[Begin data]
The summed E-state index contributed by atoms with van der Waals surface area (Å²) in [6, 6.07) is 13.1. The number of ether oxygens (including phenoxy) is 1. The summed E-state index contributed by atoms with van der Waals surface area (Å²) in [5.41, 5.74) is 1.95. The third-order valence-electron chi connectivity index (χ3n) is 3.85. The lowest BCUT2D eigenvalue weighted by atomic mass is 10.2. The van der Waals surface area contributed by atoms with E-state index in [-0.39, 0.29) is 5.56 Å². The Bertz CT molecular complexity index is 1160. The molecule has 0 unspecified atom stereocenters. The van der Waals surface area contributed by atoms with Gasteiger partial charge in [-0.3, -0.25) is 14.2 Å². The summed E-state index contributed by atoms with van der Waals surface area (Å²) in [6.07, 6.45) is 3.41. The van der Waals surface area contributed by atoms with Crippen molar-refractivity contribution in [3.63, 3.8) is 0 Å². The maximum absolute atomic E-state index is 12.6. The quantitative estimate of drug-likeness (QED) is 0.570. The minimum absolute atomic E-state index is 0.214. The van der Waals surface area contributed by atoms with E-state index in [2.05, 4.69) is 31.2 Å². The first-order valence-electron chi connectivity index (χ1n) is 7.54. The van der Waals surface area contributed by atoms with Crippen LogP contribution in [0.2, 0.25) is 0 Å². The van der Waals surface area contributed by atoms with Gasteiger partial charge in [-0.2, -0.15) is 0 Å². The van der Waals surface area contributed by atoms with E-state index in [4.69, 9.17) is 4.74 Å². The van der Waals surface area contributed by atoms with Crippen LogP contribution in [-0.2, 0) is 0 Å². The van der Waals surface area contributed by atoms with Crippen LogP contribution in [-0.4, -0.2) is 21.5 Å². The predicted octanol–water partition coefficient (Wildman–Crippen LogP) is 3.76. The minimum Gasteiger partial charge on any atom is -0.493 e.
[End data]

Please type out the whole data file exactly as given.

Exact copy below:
The summed E-state index contributed by atoms with van der Waals surface area (Å²) in [6, 6.07) is 13.1. The number of ether oxygens (including phenoxy) is 1. The summed E-state index contributed by atoms with van der Waals surface area (Å²) in [5.41, 5.74) is 1.95. The third-order valence-electron chi connectivity index (χ3n) is 3.85. The lowest BCUT2D eigenvalue weighted by atomic mass is 10.2. The van der Waals surface area contributed by atoms with E-state index in [-0.39, 0.29) is 5.56 Å². The Bertz CT molecular complexity index is 1160. The molecule has 0 unspecified atom stereocenters. The van der Waals surface area contributed by atoms with Gasteiger partial charge in [-0.3, -0.25) is 14.2 Å². The summed E-state index contributed by atoms with van der Waals surface area (Å²) in [6.07, 6.45) is 3.41. The van der Waals surface area contributed by atoms with Crippen molar-refractivity contribution in [3.63, 3.8) is 0 Å². The maximum absolute atomic E-state index is 12.6. The quantitative estimate of drug-likeness (QED) is 0.570. The minimum absolute atomic E-state index is 0.214. The van der Waals surface area contributed by atoms with E-state index in [2.05, 4.69) is 31.2 Å². The first-order valence-electron chi connectivity index (χ1n) is 7.54. The van der Waals surface area contributed by atoms with Crippen LogP contribution in [0.2, 0.25) is 0 Å². The van der Waals surface area contributed by atoms with Gasteiger partial charge in [-0.2, -0.15) is 0 Å². The van der Waals surface area contributed by atoms with E-state index in [4.69, 9.17) is 4.74 Å². The van der Waals surface area contributed by atoms with Crippen LogP contribution in [-0.2, 0) is 0 Å². The van der Waals surface area contributed by atoms with Crippen LogP contribution in [-0.4, -0.2) is 21.5 Å². The predicted octanol–water partition coefficient (Wildman–Crippen LogP) is 3.76. The minimum Gasteiger partial charge on any atom is -0.493 e.